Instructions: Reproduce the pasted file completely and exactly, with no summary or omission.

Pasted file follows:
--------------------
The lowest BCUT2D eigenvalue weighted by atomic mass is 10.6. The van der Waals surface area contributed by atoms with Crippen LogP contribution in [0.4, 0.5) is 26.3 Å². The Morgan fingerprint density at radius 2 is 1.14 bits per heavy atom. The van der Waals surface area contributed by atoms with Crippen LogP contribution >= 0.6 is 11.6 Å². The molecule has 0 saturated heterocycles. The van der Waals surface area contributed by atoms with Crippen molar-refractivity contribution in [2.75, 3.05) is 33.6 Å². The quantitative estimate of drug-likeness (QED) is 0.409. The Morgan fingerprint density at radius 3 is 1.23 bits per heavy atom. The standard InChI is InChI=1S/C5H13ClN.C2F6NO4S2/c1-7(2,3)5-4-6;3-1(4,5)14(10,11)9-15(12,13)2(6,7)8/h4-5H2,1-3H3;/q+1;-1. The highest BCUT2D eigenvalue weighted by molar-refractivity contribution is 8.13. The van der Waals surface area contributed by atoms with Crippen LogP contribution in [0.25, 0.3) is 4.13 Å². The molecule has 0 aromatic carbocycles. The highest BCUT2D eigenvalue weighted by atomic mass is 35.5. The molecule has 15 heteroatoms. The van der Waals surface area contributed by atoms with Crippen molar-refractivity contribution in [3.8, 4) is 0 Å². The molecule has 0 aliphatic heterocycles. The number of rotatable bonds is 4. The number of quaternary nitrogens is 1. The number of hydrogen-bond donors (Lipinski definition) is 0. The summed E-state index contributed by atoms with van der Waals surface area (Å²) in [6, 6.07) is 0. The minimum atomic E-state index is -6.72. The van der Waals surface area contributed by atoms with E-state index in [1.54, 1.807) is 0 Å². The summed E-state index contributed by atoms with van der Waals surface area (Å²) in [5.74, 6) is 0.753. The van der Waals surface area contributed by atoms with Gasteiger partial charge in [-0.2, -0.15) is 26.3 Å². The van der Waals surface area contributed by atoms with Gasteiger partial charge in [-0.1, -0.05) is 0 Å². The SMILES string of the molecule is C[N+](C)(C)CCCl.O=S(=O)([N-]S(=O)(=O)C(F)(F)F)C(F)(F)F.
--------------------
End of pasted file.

The lowest BCUT2D eigenvalue weighted by atomic mass is 10.6. The van der Waals surface area contributed by atoms with Crippen LogP contribution in [0.4, 0.5) is 26.3 Å². The Morgan fingerprint density at radius 2 is 1.14 bits per heavy atom. The van der Waals surface area contributed by atoms with Crippen LogP contribution >= 0.6 is 11.6 Å². The molecule has 0 saturated heterocycles. The van der Waals surface area contributed by atoms with Crippen molar-refractivity contribution in [2.75, 3.05) is 33.6 Å². The quantitative estimate of drug-likeness (QED) is 0.409. The Morgan fingerprint density at radius 3 is 1.23 bits per heavy atom. The standard InChI is InChI=1S/C5H13ClN.C2F6NO4S2/c1-7(2,3)5-4-6;3-1(4,5)14(10,11)9-15(12,13)2(6,7)8/h4-5H2,1-3H3;/q+1;-1. The highest BCUT2D eigenvalue weighted by molar-refractivity contribution is 8.13. The van der Waals surface area contributed by atoms with Crippen LogP contribution in [0.25, 0.3) is 4.13 Å². The molecule has 0 aromatic carbocycles. The highest BCUT2D eigenvalue weighted by atomic mass is 35.5. The molecule has 15 heteroatoms. The van der Waals surface area contributed by atoms with Crippen molar-refractivity contribution in [3.8, 4) is 0 Å². The molecule has 0 aliphatic heterocycles. The number of rotatable bonds is 4. The number of quaternary nitrogens is 1. The number of hydrogen-bond donors (Lipinski definition) is 0. The summed E-state index contributed by atoms with van der Waals surface area (Å²) in [6, 6.07) is 0. The minimum atomic E-state index is -6.72. The van der Waals surface area contributed by atoms with E-state index in [1.54, 1.807) is 0 Å². The summed E-state index contributed by atoms with van der Waals surface area (Å²) in [5.74, 6) is 0.753. The van der Waals surface area contributed by atoms with Gasteiger partial charge in [-0.2, -0.15) is 26.3 Å². The van der Waals surface area contributed by atoms with Gasteiger partial charge in [-0.1, -0.05) is 0 Å². The SMILES string of the molecule is C[N+](C)(C)CCCl.O=S(=O)([N-]S(=O)(=O)C(F)(F)F)C(F)(F)F.